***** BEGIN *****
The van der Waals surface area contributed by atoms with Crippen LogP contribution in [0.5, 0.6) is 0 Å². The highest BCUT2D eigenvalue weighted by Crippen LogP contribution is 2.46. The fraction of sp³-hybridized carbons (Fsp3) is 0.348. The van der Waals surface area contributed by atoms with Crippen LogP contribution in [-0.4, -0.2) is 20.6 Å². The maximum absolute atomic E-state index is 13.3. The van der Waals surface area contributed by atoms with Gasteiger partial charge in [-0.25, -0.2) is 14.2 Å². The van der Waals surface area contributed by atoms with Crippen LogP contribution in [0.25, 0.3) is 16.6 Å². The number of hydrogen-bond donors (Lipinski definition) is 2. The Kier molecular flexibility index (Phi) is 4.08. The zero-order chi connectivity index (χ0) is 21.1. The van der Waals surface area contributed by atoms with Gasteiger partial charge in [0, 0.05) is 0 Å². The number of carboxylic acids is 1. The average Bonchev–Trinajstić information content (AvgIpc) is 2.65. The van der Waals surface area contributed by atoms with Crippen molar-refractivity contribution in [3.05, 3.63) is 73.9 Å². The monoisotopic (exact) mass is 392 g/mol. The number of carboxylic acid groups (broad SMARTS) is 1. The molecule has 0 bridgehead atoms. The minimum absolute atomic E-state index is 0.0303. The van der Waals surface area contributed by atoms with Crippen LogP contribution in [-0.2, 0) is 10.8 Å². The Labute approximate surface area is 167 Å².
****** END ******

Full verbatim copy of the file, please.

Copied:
The van der Waals surface area contributed by atoms with Crippen LogP contribution in [0.5, 0.6) is 0 Å². The highest BCUT2D eigenvalue weighted by Crippen LogP contribution is 2.46. The fraction of sp³-hybridized carbons (Fsp3) is 0.348. The van der Waals surface area contributed by atoms with Crippen LogP contribution in [-0.4, -0.2) is 20.6 Å². The maximum absolute atomic E-state index is 13.3. The van der Waals surface area contributed by atoms with Gasteiger partial charge in [-0.25, -0.2) is 14.2 Å². The van der Waals surface area contributed by atoms with Crippen LogP contribution in [0.25, 0.3) is 16.6 Å². The number of hydrogen-bond donors (Lipinski definition) is 2. The Kier molecular flexibility index (Phi) is 4.08. The zero-order chi connectivity index (χ0) is 21.1. The van der Waals surface area contributed by atoms with Gasteiger partial charge in [0, 0.05) is 0 Å². The number of carboxylic acids is 1. The average Bonchev–Trinajstić information content (AvgIpc) is 2.65. The van der Waals surface area contributed by atoms with Crippen molar-refractivity contribution in [3.05, 3.63) is 73.9 Å². The monoisotopic (exact) mass is 392 g/mol. The number of carboxylic acid groups (broad SMARTS) is 1. The molecule has 0 bridgehead atoms. The minimum absolute atomic E-state index is 0.0303. The van der Waals surface area contributed by atoms with Crippen LogP contribution in [-0.2, 0) is 10.8 Å². The Labute approximate surface area is 167 Å².